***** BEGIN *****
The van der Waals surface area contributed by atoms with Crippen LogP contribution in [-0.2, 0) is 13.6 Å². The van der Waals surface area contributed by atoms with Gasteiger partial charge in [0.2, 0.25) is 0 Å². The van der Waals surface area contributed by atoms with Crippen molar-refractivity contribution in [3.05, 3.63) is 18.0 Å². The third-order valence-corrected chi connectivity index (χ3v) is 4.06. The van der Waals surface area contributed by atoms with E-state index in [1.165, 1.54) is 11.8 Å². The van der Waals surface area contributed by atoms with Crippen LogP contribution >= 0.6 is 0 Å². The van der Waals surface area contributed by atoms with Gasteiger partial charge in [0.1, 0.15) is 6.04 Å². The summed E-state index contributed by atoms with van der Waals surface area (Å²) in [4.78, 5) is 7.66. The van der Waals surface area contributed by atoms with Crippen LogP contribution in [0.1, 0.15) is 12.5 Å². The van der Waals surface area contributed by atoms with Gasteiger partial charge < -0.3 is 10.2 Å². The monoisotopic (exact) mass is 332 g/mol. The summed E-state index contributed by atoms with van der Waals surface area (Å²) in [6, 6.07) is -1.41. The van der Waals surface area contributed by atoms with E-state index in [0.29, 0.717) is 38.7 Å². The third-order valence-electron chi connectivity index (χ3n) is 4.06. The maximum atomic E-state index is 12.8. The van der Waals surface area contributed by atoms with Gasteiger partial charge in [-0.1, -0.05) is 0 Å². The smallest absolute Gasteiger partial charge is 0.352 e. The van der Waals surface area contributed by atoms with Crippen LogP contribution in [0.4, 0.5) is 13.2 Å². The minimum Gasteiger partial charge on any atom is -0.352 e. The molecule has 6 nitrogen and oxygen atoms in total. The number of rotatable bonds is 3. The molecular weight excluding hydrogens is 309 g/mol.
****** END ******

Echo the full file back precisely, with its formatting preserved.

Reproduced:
The van der Waals surface area contributed by atoms with Crippen LogP contribution in [-0.2, 0) is 13.6 Å². The van der Waals surface area contributed by atoms with Gasteiger partial charge in [0.2, 0.25) is 0 Å². The van der Waals surface area contributed by atoms with Crippen molar-refractivity contribution in [3.05, 3.63) is 18.0 Å². The third-order valence-corrected chi connectivity index (χ3v) is 4.06. The van der Waals surface area contributed by atoms with E-state index in [1.165, 1.54) is 11.8 Å². The van der Waals surface area contributed by atoms with Crippen LogP contribution >= 0.6 is 0 Å². The van der Waals surface area contributed by atoms with Gasteiger partial charge in [0.1, 0.15) is 6.04 Å². The summed E-state index contributed by atoms with van der Waals surface area (Å²) in [4.78, 5) is 7.66. The van der Waals surface area contributed by atoms with Crippen LogP contribution in [0.1, 0.15) is 12.5 Å². The van der Waals surface area contributed by atoms with Gasteiger partial charge < -0.3 is 10.2 Å². The monoisotopic (exact) mass is 332 g/mol. The summed E-state index contributed by atoms with van der Waals surface area (Å²) in [6, 6.07) is -1.41. The van der Waals surface area contributed by atoms with E-state index in [0.29, 0.717) is 38.7 Å². The third-order valence-electron chi connectivity index (χ3n) is 4.06. The maximum atomic E-state index is 12.8. The van der Waals surface area contributed by atoms with Gasteiger partial charge in [-0.1, -0.05) is 0 Å². The smallest absolute Gasteiger partial charge is 0.352 e. The van der Waals surface area contributed by atoms with Crippen LogP contribution in [0.4, 0.5) is 13.2 Å². The minimum Gasteiger partial charge on any atom is -0.352 e. The molecule has 6 nitrogen and oxygen atoms in total. The number of rotatable bonds is 3. The molecular weight excluding hydrogens is 309 g/mol.